This 4-part, 3-hour documentary from CBC's "The Nature of Things", narrated by David Suzuki, follows the investigations of several scientists around the globe as they make new discoveries about the state of the oceans. The third part, "Mysteries of the Deep", is the most beautiful and spectacular, but the whole series conveys the sense of wonder and excitement which motivates these inquirers. However, the amazement is tempered by a growing sense of concern, as they are also discovering the many ways in which human activities (such as overfishing and excessive carbon dioxide emissions) are threatening the very cradle of life on this planet.
Part 1 explains how the oceans were formed and enabled life to emerge and evolve. Part 2 examines some conservation practices which, if implemented widely enough, would halt the destruction of ocean habitat and enable us to sustain a healthy relationship with the oceans. Part 4 documents the massive changes now taking place in the oceans, including "dead zones" and acidification, because we either don't understand the oceans well enough or aren't using what we do know to implement sustainable practices. In other words, we aren't taking responsibility for the quality of our own future.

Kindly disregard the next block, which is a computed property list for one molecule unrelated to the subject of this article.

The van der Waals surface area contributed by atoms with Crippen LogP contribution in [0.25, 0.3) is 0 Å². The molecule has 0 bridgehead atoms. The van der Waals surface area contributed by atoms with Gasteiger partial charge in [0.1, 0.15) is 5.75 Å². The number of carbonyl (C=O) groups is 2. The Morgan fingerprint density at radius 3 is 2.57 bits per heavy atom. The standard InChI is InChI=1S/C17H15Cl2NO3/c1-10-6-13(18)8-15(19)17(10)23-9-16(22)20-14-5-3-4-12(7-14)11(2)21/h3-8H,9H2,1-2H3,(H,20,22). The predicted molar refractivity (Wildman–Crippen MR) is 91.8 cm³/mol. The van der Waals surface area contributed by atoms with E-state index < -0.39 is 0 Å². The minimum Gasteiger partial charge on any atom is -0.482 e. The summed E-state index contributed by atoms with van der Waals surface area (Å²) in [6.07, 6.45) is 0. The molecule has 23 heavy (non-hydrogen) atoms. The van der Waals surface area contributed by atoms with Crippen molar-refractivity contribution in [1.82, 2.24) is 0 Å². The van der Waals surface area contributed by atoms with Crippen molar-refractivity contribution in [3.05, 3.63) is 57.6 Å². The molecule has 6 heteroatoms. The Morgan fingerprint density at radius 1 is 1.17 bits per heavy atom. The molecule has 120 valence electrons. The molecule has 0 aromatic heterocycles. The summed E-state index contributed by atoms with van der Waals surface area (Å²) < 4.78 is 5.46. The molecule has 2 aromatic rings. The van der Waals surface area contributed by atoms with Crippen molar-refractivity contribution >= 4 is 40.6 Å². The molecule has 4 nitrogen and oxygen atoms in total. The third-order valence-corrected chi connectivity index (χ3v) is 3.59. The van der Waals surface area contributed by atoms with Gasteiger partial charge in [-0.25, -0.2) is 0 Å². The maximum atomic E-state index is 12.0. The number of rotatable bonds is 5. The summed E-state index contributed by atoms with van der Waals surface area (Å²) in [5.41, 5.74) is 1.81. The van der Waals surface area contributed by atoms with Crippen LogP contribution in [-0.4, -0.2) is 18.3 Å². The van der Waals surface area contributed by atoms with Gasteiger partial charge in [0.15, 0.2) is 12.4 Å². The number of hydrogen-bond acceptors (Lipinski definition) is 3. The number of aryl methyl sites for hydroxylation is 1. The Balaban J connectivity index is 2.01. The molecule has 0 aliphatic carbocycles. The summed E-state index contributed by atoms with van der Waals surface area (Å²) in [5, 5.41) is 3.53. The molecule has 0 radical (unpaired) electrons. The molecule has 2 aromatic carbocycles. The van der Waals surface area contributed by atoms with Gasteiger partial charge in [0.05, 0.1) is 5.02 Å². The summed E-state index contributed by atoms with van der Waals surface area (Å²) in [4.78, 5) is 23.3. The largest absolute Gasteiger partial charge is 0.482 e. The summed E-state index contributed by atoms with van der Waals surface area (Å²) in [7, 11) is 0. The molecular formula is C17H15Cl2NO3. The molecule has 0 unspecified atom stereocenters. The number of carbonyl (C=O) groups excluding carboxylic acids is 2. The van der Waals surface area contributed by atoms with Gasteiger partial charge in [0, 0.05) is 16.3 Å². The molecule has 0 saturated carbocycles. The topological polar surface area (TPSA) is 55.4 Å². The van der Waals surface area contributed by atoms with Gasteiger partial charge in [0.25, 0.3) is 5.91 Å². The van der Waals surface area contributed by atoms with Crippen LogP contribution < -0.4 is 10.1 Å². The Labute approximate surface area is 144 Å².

The oceans, like the rest of the biosphere, will take care of themselves as they have for over 4 billion years -- but their response to the relatively sudden stress we are putting on them will disregard our welfare just as much as we disregard the welfare of our fellow beings on this watery planet. If we fail to pay due attention to the wonderful web of life that sustains us, it's likely to shrug us off as a failed experiment. This series shows why, and that makes it a must-see.